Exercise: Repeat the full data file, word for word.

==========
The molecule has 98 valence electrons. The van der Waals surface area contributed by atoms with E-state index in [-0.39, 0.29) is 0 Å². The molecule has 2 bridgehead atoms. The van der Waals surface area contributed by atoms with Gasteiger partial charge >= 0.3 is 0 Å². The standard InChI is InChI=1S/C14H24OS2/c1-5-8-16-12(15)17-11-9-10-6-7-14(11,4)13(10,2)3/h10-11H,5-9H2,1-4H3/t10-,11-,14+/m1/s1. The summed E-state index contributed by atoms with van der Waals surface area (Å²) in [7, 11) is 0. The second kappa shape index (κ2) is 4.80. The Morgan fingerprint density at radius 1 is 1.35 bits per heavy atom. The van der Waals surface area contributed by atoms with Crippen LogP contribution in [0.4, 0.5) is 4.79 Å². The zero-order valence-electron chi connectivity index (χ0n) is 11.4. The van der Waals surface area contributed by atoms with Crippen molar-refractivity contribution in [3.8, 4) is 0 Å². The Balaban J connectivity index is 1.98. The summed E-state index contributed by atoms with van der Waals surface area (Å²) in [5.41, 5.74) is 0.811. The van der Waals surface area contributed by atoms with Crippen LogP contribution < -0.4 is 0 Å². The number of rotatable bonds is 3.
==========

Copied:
The molecule has 98 valence electrons. The van der Waals surface area contributed by atoms with E-state index in [-0.39, 0.29) is 0 Å². The molecule has 2 bridgehead atoms. The van der Waals surface area contributed by atoms with Gasteiger partial charge >= 0.3 is 0 Å². The standard InChI is InChI=1S/C14H24OS2/c1-5-8-16-12(15)17-11-9-10-6-7-14(11,4)13(10,2)3/h10-11H,5-9H2,1-4H3/t10-,11-,14+/m1/s1. The summed E-state index contributed by atoms with van der Waals surface area (Å²) in [7, 11) is 0. The second kappa shape index (κ2) is 4.80. The Morgan fingerprint density at radius 1 is 1.35 bits per heavy atom. The van der Waals surface area contributed by atoms with Crippen LogP contribution in [0.4, 0.5) is 4.79 Å². The zero-order valence-electron chi connectivity index (χ0n) is 11.4. The van der Waals surface area contributed by atoms with Crippen molar-refractivity contribution in [3.8, 4) is 0 Å². The Balaban J connectivity index is 1.98. The summed E-state index contributed by atoms with van der Waals surface area (Å²) in [5.41, 5.74) is 0.811. The van der Waals surface area contributed by atoms with Crippen LogP contribution < -0.4 is 0 Å². The number of rotatable bonds is 3.